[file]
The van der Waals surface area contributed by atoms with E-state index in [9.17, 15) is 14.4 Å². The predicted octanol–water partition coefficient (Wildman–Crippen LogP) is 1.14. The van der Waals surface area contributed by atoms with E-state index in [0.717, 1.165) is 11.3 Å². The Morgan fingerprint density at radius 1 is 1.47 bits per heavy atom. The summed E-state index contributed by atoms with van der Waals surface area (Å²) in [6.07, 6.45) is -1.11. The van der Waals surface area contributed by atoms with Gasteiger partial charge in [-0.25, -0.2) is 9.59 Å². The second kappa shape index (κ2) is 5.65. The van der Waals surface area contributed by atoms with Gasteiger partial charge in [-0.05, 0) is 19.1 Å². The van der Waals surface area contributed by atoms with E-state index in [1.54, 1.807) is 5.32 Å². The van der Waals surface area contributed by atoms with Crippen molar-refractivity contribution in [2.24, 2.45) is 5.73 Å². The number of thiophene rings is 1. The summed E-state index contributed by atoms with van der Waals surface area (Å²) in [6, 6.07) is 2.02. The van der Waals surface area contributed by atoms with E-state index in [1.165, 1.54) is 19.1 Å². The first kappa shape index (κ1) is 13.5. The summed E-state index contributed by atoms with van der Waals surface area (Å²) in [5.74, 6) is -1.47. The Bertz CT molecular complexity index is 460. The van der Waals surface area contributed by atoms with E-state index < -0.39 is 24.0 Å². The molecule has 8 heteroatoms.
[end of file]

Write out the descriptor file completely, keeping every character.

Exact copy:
The van der Waals surface area contributed by atoms with E-state index in [9.17, 15) is 14.4 Å². The predicted octanol–water partition coefficient (Wildman–Crippen LogP) is 1.14. The van der Waals surface area contributed by atoms with E-state index in [0.717, 1.165) is 11.3 Å². The Morgan fingerprint density at radius 1 is 1.47 bits per heavy atom. The summed E-state index contributed by atoms with van der Waals surface area (Å²) in [6.07, 6.45) is -1.11. The van der Waals surface area contributed by atoms with Gasteiger partial charge in [-0.25, -0.2) is 9.59 Å². The second kappa shape index (κ2) is 5.65. The van der Waals surface area contributed by atoms with Gasteiger partial charge in [-0.05, 0) is 19.1 Å². The van der Waals surface area contributed by atoms with E-state index in [1.54, 1.807) is 5.32 Å². The van der Waals surface area contributed by atoms with Crippen molar-refractivity contribution in [2.24, 2.45) is 5.73 Å². The number of thiophene rings is 1. The summed E-state index contributed by atoms with van der Waals surface area (Å²) in [6, 6.07) is 2.02. The van der Waals surface area contributed by atoms with E-state index in [1.165, 1.54) is 19.1 Å². The first kappa shape index (κ1) is 13.5. The summed E-state index contributed by atoms with van der Waals surface area (Å²) in [5.74, 6) is -1.47. The Bertz CT molecular complexity index is 460. The van der Waals surface area contributed by atoms with E-state index < -0.39 is 24.0 Å². The molecule has 8 heteroatoms.